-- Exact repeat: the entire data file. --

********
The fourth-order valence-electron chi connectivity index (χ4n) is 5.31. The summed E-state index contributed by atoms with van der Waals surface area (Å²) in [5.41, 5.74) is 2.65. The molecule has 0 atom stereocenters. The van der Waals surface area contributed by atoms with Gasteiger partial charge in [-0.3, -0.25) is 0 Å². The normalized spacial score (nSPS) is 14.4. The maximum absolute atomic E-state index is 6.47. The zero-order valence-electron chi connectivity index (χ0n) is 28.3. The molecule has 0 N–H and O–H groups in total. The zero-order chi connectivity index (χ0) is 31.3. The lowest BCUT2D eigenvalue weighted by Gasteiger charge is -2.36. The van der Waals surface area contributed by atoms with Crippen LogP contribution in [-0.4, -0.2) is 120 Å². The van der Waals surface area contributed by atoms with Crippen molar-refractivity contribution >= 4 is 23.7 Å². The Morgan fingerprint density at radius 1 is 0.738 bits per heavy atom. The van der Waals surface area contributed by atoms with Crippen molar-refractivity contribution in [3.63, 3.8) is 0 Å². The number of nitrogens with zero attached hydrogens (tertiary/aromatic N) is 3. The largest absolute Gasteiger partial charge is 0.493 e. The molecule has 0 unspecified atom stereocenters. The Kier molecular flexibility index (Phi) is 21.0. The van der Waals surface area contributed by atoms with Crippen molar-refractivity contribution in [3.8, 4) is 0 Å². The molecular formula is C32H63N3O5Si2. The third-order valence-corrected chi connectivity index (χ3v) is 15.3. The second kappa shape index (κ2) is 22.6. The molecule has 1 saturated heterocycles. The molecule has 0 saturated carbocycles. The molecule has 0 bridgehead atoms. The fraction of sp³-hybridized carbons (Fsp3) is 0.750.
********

The fourth-order valence-electron chi connectivity index (χ4n) is 5.31. The summed E-state index contributed by atoms with van der Waals surface area (Å²) in [5.41, 5.74) is 2.65. The molecule has 0 atom stereocenters. The van der Waals surface area contributed by atoms with Gasteiger partial charge in [-0.3, -0.25) is 0 Å². The normalized spacial score (nSPS) is 14.4. The maximum absolute atomic E-state index is 6.47. The zero-order valence-electron chi connectivity index (χ0n) is 28.3. The molecule has 0 N–H and O–H groups in total. The zero-order chi connectivity index (χ0) is 31.3. The lowest BCUT2D eigenvalue weighted by Gasteiger charge is -2.36. The van der Waals surface area contributed by atoms with Crippen LogP contribution in [-0.4, -0.2) is 120 Å². The van der Waals surface area contributed by atoms with Crippen molar-refractivity contribution >= 4 is 23.7 Å². The Morgan fingerprint density at radius 1 is 0.738 bits per heavy atom. The van der Waals surface area contributed by atoms with Crippen molar-refractivity contribution in [3.63, 3.8) is 0 Å². The number of nitrogens with zero attached hydrogens (tertiary/aromatic N) is 3. The largest absolute Gasteiger partial charge is 0.493 e. The molecule has 0 unspecified atom stereocenters. The Kier molecular flexibility index (Phi) is 21.0. The van der Waals surface area contributed by atoms with Crippen molar-refractivity contribution in [3.8, 4) is 0 Å². The molecular formula is C32H63N3O5Si2. The third-order valence-corrected chi connectivity index (χ3v) is 15.3. The second kappa shape index (κ2) is 22.6. The molecule has 1 saturated heterocycles. The molecule has 0 saturated carbocycles. The molecule has 0 bridgehead atoms. The fraction of sp³-hybridized carbons (Fsp3) is 0.750.